20 de septiembre de 2011 / 3:27 / en 6 años

UPDATE 2-Argentina's 2012 budget bill sees more reserves use

(Adds details on amount of reserves earmarked)

* Budget bill sees gov’t using up to $5.674 billion

* Growth estimated at slower 5.1 pct vs 8.3 pct 2011

* Primary budget surplus seen rising to 2.22 pct/GDP

BUENOS AIRES, Sept 19 (Reuters) - Argentina’s government plans to continue tapping billions of dollars from the central bank’s foreign currency reserves to pay debt for a third year in 2012, the budget bill showed on Monday.

The center-left government, which submitted its budget plan to Congress last week, expects continued use of reserves even as “excess” reserves shrink and concerns over the global economic outlook intensify. For details, see

Next year’s budget bill, a copy of which was obtained by Reuters, said the government would tap up to $5.674 billion from the central bank in order to meet debt repayments to private creditors.

“As a way to guarantee the state’s ability to meet its debt obligations even in adverse circumstances ... continued use of the (reserves) is forecast,” the bill said.

It defended the reserves fund as a way to avoid the use of alternative financing sources “that imply a degree of reduction in the freedom of the nation’s economic policy.”

Last year’s budget bill, which was never passed by Congress, stipulated the use of up to $7.5 billion.

The bill is expected to pass this year due to a politically weak opposition after President Cristina Fernandez’s landslide primary election win in August put her on track for re-election on Oct. 23.

Argentina’s former central bank chief was forced out of office in 2010 for resisting the government’s drive to use reserves, but the funds were quickly replenished thanks to booming exports and a stable exchange rate.

That is not as true now with capital flight rising and the trade surplus shrinking. So while the unorthodox move is less controversial politically, it is seen as riskier economically.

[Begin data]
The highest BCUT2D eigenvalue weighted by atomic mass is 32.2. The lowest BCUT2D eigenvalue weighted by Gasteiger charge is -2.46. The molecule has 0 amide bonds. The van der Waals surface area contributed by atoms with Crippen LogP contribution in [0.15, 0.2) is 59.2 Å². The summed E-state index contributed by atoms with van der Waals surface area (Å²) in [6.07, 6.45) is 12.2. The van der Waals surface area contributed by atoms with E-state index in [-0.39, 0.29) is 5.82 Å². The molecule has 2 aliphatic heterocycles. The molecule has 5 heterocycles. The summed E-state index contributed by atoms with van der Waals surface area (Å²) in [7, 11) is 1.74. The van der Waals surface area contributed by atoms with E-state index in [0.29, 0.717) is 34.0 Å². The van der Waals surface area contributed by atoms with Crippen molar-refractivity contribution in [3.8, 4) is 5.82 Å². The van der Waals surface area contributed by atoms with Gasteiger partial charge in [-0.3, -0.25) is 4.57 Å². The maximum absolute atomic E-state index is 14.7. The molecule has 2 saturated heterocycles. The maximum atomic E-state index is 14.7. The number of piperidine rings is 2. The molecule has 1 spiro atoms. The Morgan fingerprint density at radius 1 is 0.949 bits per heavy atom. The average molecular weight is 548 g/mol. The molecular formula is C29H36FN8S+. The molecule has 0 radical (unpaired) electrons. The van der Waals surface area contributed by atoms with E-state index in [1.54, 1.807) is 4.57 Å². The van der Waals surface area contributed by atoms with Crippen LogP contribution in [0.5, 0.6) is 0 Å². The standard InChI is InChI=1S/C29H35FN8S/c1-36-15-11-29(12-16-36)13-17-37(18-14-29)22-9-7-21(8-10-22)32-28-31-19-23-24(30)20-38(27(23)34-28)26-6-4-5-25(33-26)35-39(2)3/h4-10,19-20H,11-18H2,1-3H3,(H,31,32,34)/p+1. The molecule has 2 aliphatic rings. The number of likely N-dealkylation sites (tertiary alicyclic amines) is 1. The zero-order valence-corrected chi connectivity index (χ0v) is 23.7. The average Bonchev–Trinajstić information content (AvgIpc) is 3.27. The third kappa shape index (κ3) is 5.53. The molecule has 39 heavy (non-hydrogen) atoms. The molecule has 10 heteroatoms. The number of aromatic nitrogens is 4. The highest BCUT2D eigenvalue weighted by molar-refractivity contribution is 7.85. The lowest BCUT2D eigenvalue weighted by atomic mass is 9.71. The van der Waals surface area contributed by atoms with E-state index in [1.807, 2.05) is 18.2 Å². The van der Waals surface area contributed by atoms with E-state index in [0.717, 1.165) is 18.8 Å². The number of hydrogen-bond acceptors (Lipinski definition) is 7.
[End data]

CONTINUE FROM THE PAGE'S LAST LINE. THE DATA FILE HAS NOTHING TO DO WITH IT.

The so-called excess reserves -- which surpass the amount needed to back the country’s monetary base -- fell to $5.9 billion from $11.2 billion in January, the latest central bank data shows.

SLOWER GROWTH

At the same time, concern is growing over the impact of global jitters on Latin America’s No. 3 economy and the budget bill sees expansion slowing to 5.1 percent in 2012 from an estimated 8.3 percent in 2011.

The bill estimates inflation next year of 9.4 percent, down slightly from 9.7 percent for 2011, the bill showed.

Argentina’s trade surplus, which has narrowed this year, is estimated at $8.58 billion in 2012. The bill sees the 2011 surplus at $9.04 billion.

With regards to the primary budget surplus, the government expects the surplus to increase to 2.22 percent of GDP, up from an estimated 1.38 percent this year.

The peso currency , which has depreciated more rapidly so far this year, is estimated 4.4 pesos per U.S. dollar compared with 2011’s 4.13 pesos per dollar.

The document did not say if the estimate referred to an average or to the year-end estimate. ($1 = 4.205 Argentine pesos) (Reporting by Alejandro Lifschitz, Helen Popper and Jorge Otaola; Editing by Diane Craft and Ramya Venugopal) (helen.popper@thomsonreuters.com; +54-11-4510-2505; Reuters Messaging: helen.popper.reuters.com@reuters.net))

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